The Journey from Dissenter to Advocate: Insights Gained while Teaching Online

The Journey from Dissenter to Advocate: Insights Gained while Teaching Online

Terry S. Atkinson (East Carolina University, USA)
DOI: 10.4018/978-1-4666-1906-7.ch001
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This chapter details the experiences of a university professor whose perspectives shifted from one of initial dissent to eventual advocacy for online learning as a delivery mode for her reading/literacy courses. Spanning eight years, her distance education teaching practices were shaped by her personal ventures as an online student, the outcomes gained by enhancing the social presence of her online courses, collaboration with colleagues, and systematic examination of her online teaching practice relative to its rigor, quality, and effectiveness within a teacher preparation program. Insights gained while teaching online conclude with recommendations for faculty members, institutions, systems, and organizations with vested interest in the future of teacher education.
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Online Learning: Facts, Figures, Challenges

The literature related to online distance education has a somewhat brief history since 1981 when online courses were first offered to adult education students through the Electronic Information Exchange System (EIES) (Harasim, 2006). Developed and managed with funding from the National Science Foundation at the New Jersey Institute of Technology, EIES was originally created for use in scientific research communities. Specialized communication systems that evolved within EIES later led to the initial development of courses delivered through university-based computer networks to undergraduates at the New Jersey Institute of Technology. By 1985, the first graduate courses offered in a similar manner premiered at the University of Toronto and New York’s New School of Social Research which led to degree programs at these same institutions one year later and at the University of Phoenix in 1989 (Hiltz, Turoff, & Harasim, 2007).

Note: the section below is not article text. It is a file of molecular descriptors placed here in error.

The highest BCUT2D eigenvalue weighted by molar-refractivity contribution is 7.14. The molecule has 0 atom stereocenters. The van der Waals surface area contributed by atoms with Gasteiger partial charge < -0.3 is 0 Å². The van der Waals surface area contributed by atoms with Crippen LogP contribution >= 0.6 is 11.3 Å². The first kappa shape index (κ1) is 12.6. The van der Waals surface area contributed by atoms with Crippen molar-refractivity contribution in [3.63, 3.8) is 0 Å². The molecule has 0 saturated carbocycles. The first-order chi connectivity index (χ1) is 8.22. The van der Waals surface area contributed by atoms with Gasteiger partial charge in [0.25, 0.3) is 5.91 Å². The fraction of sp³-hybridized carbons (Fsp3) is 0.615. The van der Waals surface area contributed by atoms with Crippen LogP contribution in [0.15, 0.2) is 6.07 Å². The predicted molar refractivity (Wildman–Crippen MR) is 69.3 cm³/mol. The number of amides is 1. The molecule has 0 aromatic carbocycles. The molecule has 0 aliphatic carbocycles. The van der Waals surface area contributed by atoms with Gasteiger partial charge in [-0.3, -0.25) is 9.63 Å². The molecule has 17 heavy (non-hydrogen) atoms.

The launch of the Internet in 1989 paired with the advent of the World Wide Web in 1992 led to increased opportunities and global access for learners to further develop their understandings online. Few settings have been impacted more dramatically by this increase than American higher education (Moller, Foshay, & Huett, 2008). Enrollment in online classes at the college and university level has skyrocketed since the Internet’s debut and has most recently been further boosted by competition among for-profit, private, and public institutions. Evidence from the Sloan-C 2010 report, Class Differences: Online Education in the United States (Allen & Seaman, 2010), substantiates this significant and ongoing growth in online instruction since its early beginnings, designated by courses where at least 80 percent of content is delivered online.

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